The roar became a tornado and we began to move.

And then a sudden smoothness…we were flying!

Beneath our wings the marvelous toy world slid slowly by…miniature sheep grazed in handkerchief pastures.

At trains:

The gleaming engine panted into the station and squealed to a stop at the edge of the platform.

(The train) sat resting for a few moments in the importance of its own swirling steam.

At music:

Each note hung for an instant like a cold, crystalline drop of water melting from the end of an icicle.

Humming mindlessly to herself like a hive of distant bees

The music faded and died among the beams and king posts of the ancient roof.

The organ fell silent as if suddenly embarrassed at what it had done.

At children:

They had lost more than one baby in the making and I could only pray that the next one would be a howling success.

“You’re a child.” “Of course I am, but that’s hardly a reason to treat me like one.”

As we await volume 007, we might expect a twelve-year-old Flavia who would have behaved not so much as her teen-aged sisters but as her mother Harriet. The relevance of the photo of Churchill’s statue in Halifax, Nova Scotia, Canada will become apparent to the readers of volume 006.

Bradley, Alan. The Dead in their Vaulted Arches. New York: Delacorte Press, 2014.

(© 2014 Donald J. Mulcare)

The Chronicles of Xan III: The Fire of Eden (OakTara Publishers, 2013)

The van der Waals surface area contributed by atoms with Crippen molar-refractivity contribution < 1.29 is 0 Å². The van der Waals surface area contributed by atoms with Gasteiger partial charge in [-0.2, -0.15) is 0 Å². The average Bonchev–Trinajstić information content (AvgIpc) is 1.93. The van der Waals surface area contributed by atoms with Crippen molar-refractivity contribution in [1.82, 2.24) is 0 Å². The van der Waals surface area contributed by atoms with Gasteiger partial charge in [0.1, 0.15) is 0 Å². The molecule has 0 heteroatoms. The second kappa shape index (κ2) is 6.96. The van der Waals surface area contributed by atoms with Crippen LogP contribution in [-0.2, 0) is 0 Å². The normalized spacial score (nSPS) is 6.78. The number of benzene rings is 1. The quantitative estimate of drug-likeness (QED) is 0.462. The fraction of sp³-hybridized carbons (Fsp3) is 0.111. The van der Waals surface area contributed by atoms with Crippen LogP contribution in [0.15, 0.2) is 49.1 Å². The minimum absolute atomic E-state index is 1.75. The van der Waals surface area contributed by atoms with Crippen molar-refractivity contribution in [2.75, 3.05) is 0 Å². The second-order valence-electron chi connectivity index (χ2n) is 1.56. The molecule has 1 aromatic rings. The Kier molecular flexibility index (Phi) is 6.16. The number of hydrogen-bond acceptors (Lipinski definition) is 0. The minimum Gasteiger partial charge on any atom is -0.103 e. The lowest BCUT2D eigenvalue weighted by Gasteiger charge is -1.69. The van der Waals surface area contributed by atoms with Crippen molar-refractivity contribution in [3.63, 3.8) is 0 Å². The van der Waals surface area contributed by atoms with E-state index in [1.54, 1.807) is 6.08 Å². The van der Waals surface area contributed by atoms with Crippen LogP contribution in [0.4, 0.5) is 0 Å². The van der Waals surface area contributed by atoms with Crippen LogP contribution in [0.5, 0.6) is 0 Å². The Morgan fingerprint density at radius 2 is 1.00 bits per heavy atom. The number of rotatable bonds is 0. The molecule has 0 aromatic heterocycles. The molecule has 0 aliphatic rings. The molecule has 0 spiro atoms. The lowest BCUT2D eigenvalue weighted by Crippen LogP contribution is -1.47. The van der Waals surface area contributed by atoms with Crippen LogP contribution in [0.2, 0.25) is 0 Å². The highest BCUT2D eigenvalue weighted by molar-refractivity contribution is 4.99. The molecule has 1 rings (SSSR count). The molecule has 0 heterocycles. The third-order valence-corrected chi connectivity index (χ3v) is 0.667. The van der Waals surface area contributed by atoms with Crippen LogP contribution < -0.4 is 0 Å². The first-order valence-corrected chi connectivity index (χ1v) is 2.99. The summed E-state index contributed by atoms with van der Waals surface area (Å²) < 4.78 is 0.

The Fire of Eden (Antony Barone Kolenc, published by OakTara Press, 2013)

For better or worse, others have imposed major decisions and their consequences on the lives of children. Nevertheless, even young people have made decisions that affected the rest of their lives. In Chronicles of Xan III: The Fire of Eden like Adam and Eve, most of the characters in this mystery must decide between good and evil, life and death, hope and despair, which calling they should follow and where should they store their treasures. Once decided, the characters must pay the cost and reap the benefits of their choices.

The third phase of Antony Barone Kolenc’s Chronicles of Xan trilogy reveals long hidden secrets of his all too human characters. Their weaknesses fueled Xan’s doubts as to his own pathway. His uncle pressed him to accept his invitation to apprenticeship. The monks of Harwood Abbey offered Xan a place in their novitiate. His relationship with Lucy intensified as providence brought them together.

The story began as a Church-State conflict complicated plans for Brother Andrew’s ordination. Consequently, a party from Harwood Abbey, including its Prior, Father Clement, Brother Andrew, several other monks, Xan and a select group of orphans traveled north to Grenton Priory, more of a wayside hostel than a rigorous monastic community. Among the other wayfarers lurked swindlers, highwaymen and a mysterious stranger. Brother Andrew’s mother, her servants and armed guards, Lucy and her brother all converged on the Priory.  Brother Andrew’s family secrets and his early-life decisions came to light to the discomfort of many. As the assembled cast of characters awaited the arrival of the Prince-Bishop of Durham, a seemingly impossible theft raised suspicion that an evil magician had moved through walls or bewitched the guardians of a priceless treasure.